Ex-president Benigno Aquino has been barred from leaving the Philippines amid the dengue vaccine controversy.
The Department of Justice (DOJ) has issued an ‘Immigration Lookout Bulletin Order’ (ILBO) against Aquino, some former cabinet members and Sanofi Pasteur executives in connection with the 3.5-peso billion dengue immunisation programme.
In a memorandum released yesterday (Saturday, December 23) Justice Secretary Vitaliano Aguirre II directed Immigration Commissioner Jaime Morente to instruct all immigration officers to be on the lookout to prevent attempts of Aquino and others to leave the country.
Placed under the ILBO were former Budget Secretary Florencio Abad, former Executive Secretary Paquito Ochoa, former Health Secretary Janette Garin, Guillaume Leroy, Olivier Brandicourt, Ruby Dizon, Thomas Triomphe and Carlito Realuyo.
Aguirre issued an ILBO after militant group Gabriela and parents of children injected with anti-dengue vaccine Dengvaxia filed graft charges before the Office of the Ombudsman.
Aguirre said that considering the gravity of the charges, there was a “strong probability” that the named people may attempt leave the country.
“We thus deem the issuance of an ILBO against the subject persons prudent in order to at least monitor the itineraries of their flight, travel, and/or whereabouts,” he said.
A person subject to an ILBO can still leave the country subject to conditions and requirements, including clearance from the Justice department.
An ILBO is different from a court-issued ‘hold departure order’, because this only directs the Bureau of Immigration to be on the lookout for the subject and to verify the status of a case against the subject person, and not to restrict an individual from leaving the country.
Earlier, Aguirre ordered National Bureau of Investigation (NBI) Director Dante Gierran to “conduct investigation and case build-up over the alleged danger to public health arising from the 3.5 billion peso anti-dengue vaccination drive of the Department of Health (DOH) and Sanofi Pasteur and if evidence so warrants, to file appropriate charges thereon.”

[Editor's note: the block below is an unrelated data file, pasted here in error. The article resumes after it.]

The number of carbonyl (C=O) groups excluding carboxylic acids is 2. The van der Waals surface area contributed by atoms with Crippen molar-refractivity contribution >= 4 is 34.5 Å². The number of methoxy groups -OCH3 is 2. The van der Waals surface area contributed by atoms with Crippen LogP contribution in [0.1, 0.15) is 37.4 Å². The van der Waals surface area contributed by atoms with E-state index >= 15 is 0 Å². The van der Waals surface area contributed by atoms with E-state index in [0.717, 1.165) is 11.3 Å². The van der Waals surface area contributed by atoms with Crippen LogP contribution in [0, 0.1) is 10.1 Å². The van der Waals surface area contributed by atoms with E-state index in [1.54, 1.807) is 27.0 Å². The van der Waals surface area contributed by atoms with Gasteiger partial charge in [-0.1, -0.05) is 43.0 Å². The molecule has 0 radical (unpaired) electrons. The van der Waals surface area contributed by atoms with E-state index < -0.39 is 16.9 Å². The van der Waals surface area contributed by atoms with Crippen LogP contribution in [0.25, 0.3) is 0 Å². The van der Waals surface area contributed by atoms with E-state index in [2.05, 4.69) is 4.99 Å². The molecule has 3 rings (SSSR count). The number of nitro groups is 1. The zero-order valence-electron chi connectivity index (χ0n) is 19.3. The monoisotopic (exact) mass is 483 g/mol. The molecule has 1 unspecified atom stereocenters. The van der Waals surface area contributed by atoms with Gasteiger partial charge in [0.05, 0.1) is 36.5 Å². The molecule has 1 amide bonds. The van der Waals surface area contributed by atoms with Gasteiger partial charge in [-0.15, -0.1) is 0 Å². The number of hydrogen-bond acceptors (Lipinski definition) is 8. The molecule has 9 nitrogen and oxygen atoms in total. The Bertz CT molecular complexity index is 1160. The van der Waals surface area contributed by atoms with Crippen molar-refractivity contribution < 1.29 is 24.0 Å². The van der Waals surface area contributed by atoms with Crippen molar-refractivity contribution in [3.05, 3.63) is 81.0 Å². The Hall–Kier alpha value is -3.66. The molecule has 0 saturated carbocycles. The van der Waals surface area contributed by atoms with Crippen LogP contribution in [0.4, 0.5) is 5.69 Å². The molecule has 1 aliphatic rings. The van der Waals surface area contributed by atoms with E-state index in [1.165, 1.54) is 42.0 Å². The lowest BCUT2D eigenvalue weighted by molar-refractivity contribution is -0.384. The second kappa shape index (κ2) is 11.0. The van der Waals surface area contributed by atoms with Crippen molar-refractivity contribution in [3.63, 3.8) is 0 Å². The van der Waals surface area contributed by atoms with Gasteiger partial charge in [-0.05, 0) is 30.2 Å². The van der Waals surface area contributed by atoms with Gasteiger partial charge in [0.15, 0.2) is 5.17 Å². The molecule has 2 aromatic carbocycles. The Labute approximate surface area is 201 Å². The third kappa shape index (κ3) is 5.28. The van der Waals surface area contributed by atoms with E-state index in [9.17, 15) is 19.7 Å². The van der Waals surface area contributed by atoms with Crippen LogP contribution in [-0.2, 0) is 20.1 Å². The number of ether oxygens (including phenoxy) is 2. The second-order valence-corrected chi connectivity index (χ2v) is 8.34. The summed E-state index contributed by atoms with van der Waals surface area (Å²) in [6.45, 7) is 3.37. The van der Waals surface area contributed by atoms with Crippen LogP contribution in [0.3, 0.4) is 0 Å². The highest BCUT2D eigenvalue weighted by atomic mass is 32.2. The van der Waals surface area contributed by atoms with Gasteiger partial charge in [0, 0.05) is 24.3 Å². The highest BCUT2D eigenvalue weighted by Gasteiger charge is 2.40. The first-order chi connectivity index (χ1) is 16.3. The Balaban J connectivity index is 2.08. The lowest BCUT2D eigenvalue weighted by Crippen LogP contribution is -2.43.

Aguirre required the NBI to submit a status report on their investigation regarding the issue, but did not set a timeframe.
He said the probe would look into whether government officials should be held liable for the seemingly rushed procurement of the vaccine and the immunisation of more than 700,000 children.
Aguirre admitted that among those who would be investigated for possible culpabilities is former President Aquino, who gave the go-signal for the DOH to proceed with the vaccination project in 2016.
Also poised to be investigated is former Health Secretary Janette Garin, who insisted on implementing the project despite strong objections from medical experts due to lack of certification from the World Health Organisation.
Pharmaceutical giant Sanofi Pasteur recently issued an advisory to the public that its dengue vaccine was effective for people who had had dengue prior to immunisation but created a risk of a “severe” case of dengue for people who had not had dengue.